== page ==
With some fine colour that may please the eye
Of fickle changelings, and poor discontents,
Which
gape

and rub the elbow at the news
Of hurly-burly innovation.
And never yet did insurrection want
Such water-colours to impaint her cause ;
Nor moody beggars, starving for a time
Of pell-mell bavoc and confusion.”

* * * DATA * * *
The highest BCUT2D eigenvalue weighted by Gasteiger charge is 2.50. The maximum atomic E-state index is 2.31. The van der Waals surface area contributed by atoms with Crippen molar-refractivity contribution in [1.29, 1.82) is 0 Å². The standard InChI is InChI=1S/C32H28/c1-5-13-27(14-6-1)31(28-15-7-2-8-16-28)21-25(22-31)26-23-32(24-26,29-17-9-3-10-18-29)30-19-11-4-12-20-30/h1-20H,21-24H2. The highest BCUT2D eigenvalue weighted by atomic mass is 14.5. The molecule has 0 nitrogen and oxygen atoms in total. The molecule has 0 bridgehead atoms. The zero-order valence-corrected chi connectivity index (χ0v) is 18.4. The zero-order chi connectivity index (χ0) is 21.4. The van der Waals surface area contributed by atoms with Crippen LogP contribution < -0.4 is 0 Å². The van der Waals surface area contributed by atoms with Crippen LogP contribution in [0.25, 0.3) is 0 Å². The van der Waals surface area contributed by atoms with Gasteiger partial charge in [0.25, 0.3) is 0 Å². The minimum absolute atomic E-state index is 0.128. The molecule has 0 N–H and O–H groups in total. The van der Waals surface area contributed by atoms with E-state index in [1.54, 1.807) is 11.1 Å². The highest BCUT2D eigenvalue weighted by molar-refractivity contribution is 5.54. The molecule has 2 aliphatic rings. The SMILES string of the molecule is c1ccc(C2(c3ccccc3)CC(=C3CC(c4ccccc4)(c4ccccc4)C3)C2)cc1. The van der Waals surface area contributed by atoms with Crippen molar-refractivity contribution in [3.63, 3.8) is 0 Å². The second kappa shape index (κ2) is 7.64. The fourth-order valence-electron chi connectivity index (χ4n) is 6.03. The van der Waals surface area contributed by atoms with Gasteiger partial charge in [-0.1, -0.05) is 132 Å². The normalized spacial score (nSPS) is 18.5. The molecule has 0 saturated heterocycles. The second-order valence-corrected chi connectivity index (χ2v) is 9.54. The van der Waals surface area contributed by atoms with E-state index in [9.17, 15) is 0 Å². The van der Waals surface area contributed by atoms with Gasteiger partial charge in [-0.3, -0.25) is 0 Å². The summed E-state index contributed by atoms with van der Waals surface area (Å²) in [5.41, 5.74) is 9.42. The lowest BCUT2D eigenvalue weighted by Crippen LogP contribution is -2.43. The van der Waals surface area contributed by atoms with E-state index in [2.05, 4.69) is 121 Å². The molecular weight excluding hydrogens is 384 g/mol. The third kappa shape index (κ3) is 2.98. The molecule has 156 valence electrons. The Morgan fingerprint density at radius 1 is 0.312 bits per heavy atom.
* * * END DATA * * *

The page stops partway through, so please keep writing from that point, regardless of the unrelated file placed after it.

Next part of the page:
Henry IV, Part I. The doctrine that ended the last section, though not new, was sufficiently difficult, and unfortunately rendered more so, because, from the sovereign to the lowest peace-officer, there had not for years been found a case where any legal authority had been abused or exceeded ; and whoever, therefore, preached the right of resistance, was obliged to take the bull by the horns, and, quitting supposed cases of tyranny, usurpation, and dispensing powers, to lay down the broad proposition that, whenever the subjects of a state chose, and were strong enough, to alter or destroy the constitution, they might do so without being questioned ; and that, however settled or sworn to, the sovereign power might be attacked, changed, or even annihilated, and the nation left in a state of nature, without any government at all, as the will and pleasure of any body of individuals, calling themselves the people, might direct.